One eight-week course, Intro to Computer Programming for Adults, is a partnership with Pitt’s Rehab Neural Engineering Labs (RNEL) that provides Hill residents aged 18 and up with basic skills needed to operate in the digital economy.
The 15-person class met weekly on Wednesday evenings this fall with instructional leads Rohit Bose and Lucy Liang, both RNEL graduate student researchers.
Bose described the course, the CEC’s second introductory programming class and the first to focus on adults, as one part of RNEL’s ongoing efforts to bridge the gaps between science, those doing science and those less familiar with science. They also help people with little to moderate knowledge develop a foundational understanding of programming.
“Participants either wanted to learn [because] it’s a good skill to have, while others said, ‘My kid does programming, so I wanted to learn so I can help him or her,’” said Bose.
The first half of the course, which boasted a 2:1 ratio of volunteers to students, focused on learning Python programming language. The latter half saw students work on projects of their choosing that addressed problems or interests related to their daily lives. Topics ranged from ethical hacking to building music software that plays tunes based on the listener’s mood.
Charles Bennett, a programming student and 2009 graduate of Brashear High School, designed a password generator, he said, to simplify the automated password suggestions created by applications. At a Nov. 9 graduation ceremony, he applauded Bose, Liang, his fellow participants and the overall quality and atmosphere of the space and curriculum.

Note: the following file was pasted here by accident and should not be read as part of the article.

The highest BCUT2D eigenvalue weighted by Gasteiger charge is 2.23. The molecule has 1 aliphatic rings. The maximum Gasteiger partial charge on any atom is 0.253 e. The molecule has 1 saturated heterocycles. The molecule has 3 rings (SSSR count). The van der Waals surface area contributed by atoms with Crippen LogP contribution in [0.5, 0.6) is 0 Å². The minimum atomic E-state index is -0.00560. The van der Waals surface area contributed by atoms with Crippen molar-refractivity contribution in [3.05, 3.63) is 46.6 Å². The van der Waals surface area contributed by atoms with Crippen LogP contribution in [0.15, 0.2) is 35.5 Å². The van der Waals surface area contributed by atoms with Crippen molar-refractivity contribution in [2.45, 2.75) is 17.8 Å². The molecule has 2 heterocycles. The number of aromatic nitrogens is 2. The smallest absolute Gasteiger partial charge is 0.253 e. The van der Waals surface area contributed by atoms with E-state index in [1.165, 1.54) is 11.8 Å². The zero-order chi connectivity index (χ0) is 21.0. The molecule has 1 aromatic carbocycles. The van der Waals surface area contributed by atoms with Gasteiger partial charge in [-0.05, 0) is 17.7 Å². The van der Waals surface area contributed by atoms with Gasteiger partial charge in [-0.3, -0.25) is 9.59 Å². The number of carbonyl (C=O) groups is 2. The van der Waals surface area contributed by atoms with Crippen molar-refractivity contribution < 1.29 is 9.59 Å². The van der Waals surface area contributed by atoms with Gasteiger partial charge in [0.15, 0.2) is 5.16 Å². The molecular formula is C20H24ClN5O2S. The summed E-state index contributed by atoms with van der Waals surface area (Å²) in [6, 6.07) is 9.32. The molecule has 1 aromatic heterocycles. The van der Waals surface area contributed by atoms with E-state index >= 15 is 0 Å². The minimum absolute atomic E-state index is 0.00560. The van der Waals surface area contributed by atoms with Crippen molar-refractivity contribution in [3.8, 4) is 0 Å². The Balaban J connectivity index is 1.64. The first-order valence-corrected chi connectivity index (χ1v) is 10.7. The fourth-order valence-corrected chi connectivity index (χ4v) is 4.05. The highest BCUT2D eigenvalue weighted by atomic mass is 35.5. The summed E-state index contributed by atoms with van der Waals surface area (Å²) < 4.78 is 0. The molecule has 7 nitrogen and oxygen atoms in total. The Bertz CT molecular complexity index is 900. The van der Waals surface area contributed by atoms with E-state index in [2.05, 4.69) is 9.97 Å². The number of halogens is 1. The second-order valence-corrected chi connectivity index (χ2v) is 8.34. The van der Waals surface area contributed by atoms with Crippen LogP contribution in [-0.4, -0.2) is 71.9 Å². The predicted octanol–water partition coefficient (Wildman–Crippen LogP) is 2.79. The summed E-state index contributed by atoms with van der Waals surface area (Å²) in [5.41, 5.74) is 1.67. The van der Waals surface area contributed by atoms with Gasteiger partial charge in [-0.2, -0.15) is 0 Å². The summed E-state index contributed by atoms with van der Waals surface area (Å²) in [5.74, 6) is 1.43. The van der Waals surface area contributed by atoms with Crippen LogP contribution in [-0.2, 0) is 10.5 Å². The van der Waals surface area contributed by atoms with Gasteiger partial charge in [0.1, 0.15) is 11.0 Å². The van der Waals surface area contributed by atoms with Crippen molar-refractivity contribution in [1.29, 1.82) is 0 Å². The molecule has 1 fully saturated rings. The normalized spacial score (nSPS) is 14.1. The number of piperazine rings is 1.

“They were all amazing,” said Bennett. “[Bose and Liang] had no problem breaking things down to make you understand it.”
He said the class “is a door that more people probably will want to walk through, because it'll give them more experiences they never knew they could be interested in,” and opportunities that don’t necessarily require a degree.
Students weren’t the only ones who walked away impacted.
Bose said getting outside of the lab left him feeling fulfilled. Liang was impressed by participants’ aptitude for the material and said she left with new life perspectives.
Added Caldwell: “Pitt’s Community Engagement Centers align University resources and activities with community goals and expertise.” He commended the trust that has deepened with the Hill community since the CEC there was started.
“This hyperlocal focus allows us to coalesce a lot of those activities in a very community engaged and community sanctioned way to potentially have a much deeper and more impactful experience,” Caldwell said.
For the CEC’s Hall, it’s about participants’ decreased skepticism of Pitt’s sincerity and intentions as a direct result of the programs.
“Our programming has been able to show people they’re capable, have the capacity to learn these skills and that it's not something that's just available to people in more affluent communities,” said Hall.
She said the CEC’s digital inclusion programs give Hill community members a chance to believe in not only the University but also themselves.
“Our participants from the Hill are sharp and witty and eager to learn and it’s really exciting to be a part of that process.”
— Kara Henderson, photography by Tom Altany